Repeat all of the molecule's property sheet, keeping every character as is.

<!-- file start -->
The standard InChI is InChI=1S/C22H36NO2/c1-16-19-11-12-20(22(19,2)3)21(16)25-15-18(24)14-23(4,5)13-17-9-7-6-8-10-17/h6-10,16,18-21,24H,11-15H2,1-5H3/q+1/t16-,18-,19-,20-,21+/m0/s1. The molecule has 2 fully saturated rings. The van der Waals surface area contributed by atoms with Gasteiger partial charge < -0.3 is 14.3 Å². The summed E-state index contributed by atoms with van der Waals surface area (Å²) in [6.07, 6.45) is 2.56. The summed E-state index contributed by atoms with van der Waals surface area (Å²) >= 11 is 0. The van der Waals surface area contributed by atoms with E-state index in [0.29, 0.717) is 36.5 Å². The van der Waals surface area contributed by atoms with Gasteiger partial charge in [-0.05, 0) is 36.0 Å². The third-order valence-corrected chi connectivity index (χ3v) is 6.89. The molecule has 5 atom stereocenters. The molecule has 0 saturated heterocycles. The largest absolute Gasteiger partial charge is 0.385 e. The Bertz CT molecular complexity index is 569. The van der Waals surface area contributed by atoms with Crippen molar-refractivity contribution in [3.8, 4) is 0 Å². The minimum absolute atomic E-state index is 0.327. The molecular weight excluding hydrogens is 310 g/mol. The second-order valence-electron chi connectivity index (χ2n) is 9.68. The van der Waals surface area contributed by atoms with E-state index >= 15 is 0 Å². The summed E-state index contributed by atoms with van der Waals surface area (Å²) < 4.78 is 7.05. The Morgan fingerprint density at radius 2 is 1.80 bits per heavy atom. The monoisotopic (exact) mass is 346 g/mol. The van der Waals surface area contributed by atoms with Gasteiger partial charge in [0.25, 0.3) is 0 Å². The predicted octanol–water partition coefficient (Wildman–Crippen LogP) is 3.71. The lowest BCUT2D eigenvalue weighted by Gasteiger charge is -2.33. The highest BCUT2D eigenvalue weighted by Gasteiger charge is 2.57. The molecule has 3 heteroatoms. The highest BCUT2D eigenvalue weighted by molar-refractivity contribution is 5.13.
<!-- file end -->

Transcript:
The standard InChI is InChI=1S/C22H36NO2/c1-16-19-11-12-20(22(19,2)3)21(16)25-15-18(24)14-23(4,5)13-17-9-7-6-8-10-17/h6-10,16,18-21,24H,11-15H2,1-5H3/q+1/t16-,18-,19-,20-,21+/m0/s1. The molecule has 2 fully saturated rings. The van der Waals surface area contributed by atoms with Gasteiger partial charge < -0.3 is 14.3 Å². The summed E-state index contributed by atoms with van der Waals surface area (Å²) in [6.07, 6.45) is 2.56. The summed E-state index contributed by atoms with van der Waals surface area (Å²) >= 11 is 0. The van der Waals surface area contributed by atoms with E-state index in [0.29, 0.717) is 36.5 Å². The van der Waals surface area contributed by atoms with Gasteiger partial charge in [-0.05, 0) is 36.0 Å². The third-order valence-corrected chi connectivity index (χ3v) is 6.89. The molecule has 5 atom stereocenters. The molecule has 0 saturated heterocycles. The largest absolute Gasteiger partial charge is 0.385 e. The Bertz CT molecular complexity index is 569. The van der Waals surface area contributed by atoms with Crippen molar-refractivity contribution in [3.8, 4) is 0 Å². The minimum absolute atomic E-state index is 0.327. The molecular weight excluding hydrogens is 310 g/mol. The second-order valence-electron chi connectivity index (χ2n) is 9.68. The van der Waals surface area contributed by atoms with E-state index >= 15 is 0 Å². The summed E-state index contributed by atoms with van der Waals surface area (Å²) < 4.78 is 7.05. The Morgan fingerprint density at radius 2 is 1.80 bits per heavy atom. The monoisotopic (exact) mass is 346 g/mol. The van der Waals surface area contributed by atoms with Gasteiger partial charge in [0.25, 0.3) is 0 Å². The predicted octanol–water partition coefficient (Wildman–Crippen LogP) is 3.71. The lowest BCUT2D eigenvalue weighted by Gasteiger charge is -2.33. The highest BCUT2D eigenvalue weighted by Gasteiger charge is 2.57. The molecule has 3 heteroatoms. The highest BCUT2D eigenvalue weighted by molar-refractivity contribution is 5.13.